The next generation of the mobile network has become one spotted in many conversations from innovation to controversy, so let’s get a better understanding of what is 5G and unravel some of the benefits it’ll provide moving forward.
5G is the next generation of wireless network technology and predicts to be a gamechanger that promises to advance connectivity services across industries.
4G LTE brought upon an era of mobile broadband in the 2010s, ushering in 10 times faster data downloads. According to the FCC, broadband refers to high-speed internet access and is the quicker option than dial-up access. Also, mobile broadband is an alternative to fixed-line broadband, which relies more on transferring data through cables. 4G LTE allowed broadband services to become available from companies like mobile telephone service providers, significantly impacting how the world uses mobile devices. Fast internet service no longer confines to home networks.
4G’s radio waves have a frequency band between 2 and 8 GHz for communicating data. For comparison, 5G is capable of supporting frequencies as high as 300 GHz. Higher frequencies of radio waves create shorter waves that cover less distance between cellular towers. As a result, more devices can connect to one 5G tower while offering higher connection speeds.
5G offers a larger capacity, provides higher speeds, has less latency, and supports improved user experiences to deliver an array of new wireless services to users. The technology expects to advance capabilities in global communications infrastructure, the Internet of Things (IoT), autonomous vehicles, AR/VR experiences, cloud computing, and more. All of the benefits ultimately will help the future of enterprise infrastructures and any end-user.
According to a Gartner study, 66% of companies intend to or will already have installed 5G support in 2020. Businesses are looking to take advantage of faster connection speeds and data transfer speeds and higher device capacity.
Enterprises transfer data continuously throughout the workday, and a robust network infrastructure is even more vital with the increase in remote work environments and hybrid teams around the world. Reducing network issues and increasing speeds is beneficial to the efficiency of any industry.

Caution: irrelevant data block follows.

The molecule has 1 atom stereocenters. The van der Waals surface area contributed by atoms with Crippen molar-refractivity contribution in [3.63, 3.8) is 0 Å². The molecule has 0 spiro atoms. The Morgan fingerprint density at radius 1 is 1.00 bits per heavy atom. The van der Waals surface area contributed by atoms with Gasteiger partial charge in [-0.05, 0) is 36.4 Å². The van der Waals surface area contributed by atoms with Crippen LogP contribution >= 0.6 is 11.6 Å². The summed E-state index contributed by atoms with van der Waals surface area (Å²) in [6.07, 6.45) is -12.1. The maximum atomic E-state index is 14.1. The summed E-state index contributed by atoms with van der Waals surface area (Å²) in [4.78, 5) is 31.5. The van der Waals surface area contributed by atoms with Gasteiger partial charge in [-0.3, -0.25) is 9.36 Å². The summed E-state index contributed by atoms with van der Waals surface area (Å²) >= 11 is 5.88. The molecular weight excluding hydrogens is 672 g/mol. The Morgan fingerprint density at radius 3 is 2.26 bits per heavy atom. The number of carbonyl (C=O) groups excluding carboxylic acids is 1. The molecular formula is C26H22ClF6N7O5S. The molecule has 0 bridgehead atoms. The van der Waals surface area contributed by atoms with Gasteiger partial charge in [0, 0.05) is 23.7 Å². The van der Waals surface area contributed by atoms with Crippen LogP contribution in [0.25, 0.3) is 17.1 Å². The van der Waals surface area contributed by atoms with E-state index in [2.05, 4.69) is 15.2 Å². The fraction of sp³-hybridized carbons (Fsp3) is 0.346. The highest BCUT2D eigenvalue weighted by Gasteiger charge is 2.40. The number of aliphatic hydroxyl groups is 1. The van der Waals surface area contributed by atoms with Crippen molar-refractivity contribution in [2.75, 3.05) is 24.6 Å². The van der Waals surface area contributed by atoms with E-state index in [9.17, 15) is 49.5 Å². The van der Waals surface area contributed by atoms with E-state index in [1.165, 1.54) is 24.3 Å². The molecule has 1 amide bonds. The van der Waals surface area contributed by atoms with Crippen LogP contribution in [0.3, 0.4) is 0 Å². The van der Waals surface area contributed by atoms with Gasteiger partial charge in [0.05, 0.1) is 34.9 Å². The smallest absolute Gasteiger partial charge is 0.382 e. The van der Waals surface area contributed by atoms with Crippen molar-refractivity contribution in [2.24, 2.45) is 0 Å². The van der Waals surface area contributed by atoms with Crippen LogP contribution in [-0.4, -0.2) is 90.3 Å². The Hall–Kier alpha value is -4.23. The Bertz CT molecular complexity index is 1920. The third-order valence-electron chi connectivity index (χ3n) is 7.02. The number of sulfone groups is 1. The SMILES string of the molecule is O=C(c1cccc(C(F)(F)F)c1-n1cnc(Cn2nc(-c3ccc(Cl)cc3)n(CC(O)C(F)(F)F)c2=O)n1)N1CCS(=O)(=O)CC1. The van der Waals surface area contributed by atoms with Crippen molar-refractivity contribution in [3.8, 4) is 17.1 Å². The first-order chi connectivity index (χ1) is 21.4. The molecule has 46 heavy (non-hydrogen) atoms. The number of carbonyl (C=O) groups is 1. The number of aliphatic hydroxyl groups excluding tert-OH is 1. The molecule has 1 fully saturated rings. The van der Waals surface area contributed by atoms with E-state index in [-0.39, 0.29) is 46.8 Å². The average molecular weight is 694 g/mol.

One result of the move to the remote work environment and the growing reliance on technology in the workplace is that 4G networks are no longer capable of handling increased data loads. The IT infrastructure of 5G networks can host many devices within an enterprise network.
Lastly, 5G will help businesses deal with latency issues from moving data back and forth so often. To illustrate this issue, live-streaming something like a live sports event or concert usually involves a delay of some kind between what’s happening on your screen and in real-time. This delay is also noticeable when watching the same event on TV compared to live-streaming on another device. This issue can be a vital workaround for companies as well. 5G’s lower latency can especially be useful for enterprises involved in the Internet of Things (IoT) sector.
The reality is that switching to 5G isn’t easy or cheap. However, to remain competitive, the switch from 4G should be inevitable. Keep in mind that 5G also requires additional equipment before setting up the new network service.
For end-users at an enterprise, implementing 5G provides the opportunity to create a 5G campus network where a 5G provider can bring stable technology and private 5G to its partners. This partnership allows users to benefit from improved cellular coverage and try out IoT features and capabilities.
This private 5G network an enterprise can add for its end-users (or potential customers) would create an environment that helps anyone reach a 5G signal within its campus (or potentially a store).
One industry taking advantage of implementing 5G campuses to improve employees’ and visitors’ user experiences is the healthcare industry. Mobile connectivity for a health facility is critical, especially for healthcare facilities composed of several buildings in a campus-like area.
In this use case, patients would be able to have their stay or vital signs monitored as quickly as possible within a 5G network. And, for those outside a facility, patients would be able to expect less latency of telehealth or telemedicine appointments. 5G provides this improved service by creating dedicated networks and storage for different devices or services.
Another sector that would greatly benefit its end-users with a 5G network is the entertainment industry. To be more specific, sports stadiums and concert venues.
Providing reliable internet or cellular service to fans or an audience has been a difficult hurdle to climb as the reliance on mobile devices for communication and transportation around these venues has increased. Obviously, tens of thousands of people trying to share the same network can cause some problems.
Verizon brought 5G to all NFL stadiums in 2019, and 5G’s added capabilities allow fans to not only connect to a more reliable network when around the stadium’s ground but also interact with new augmented reality (AR) technology that supports digital overlays of star players or stats on the field.
This video showcases the AR technology 5G enables for the fan experience in a stadium in South Korea.
5G will benefit the growth of many new technologies, such as AR, becoming more common in everyday life and business. Big data analytics is strengthened by 5G support and will allow companies to handle better analytics tools powered by artificial intelligence (AI) and automation. For AI, in particular, 5G’s efforts to increase speed and lower latency can provide businesses with infrastructure that can better equip teams like IT specialists.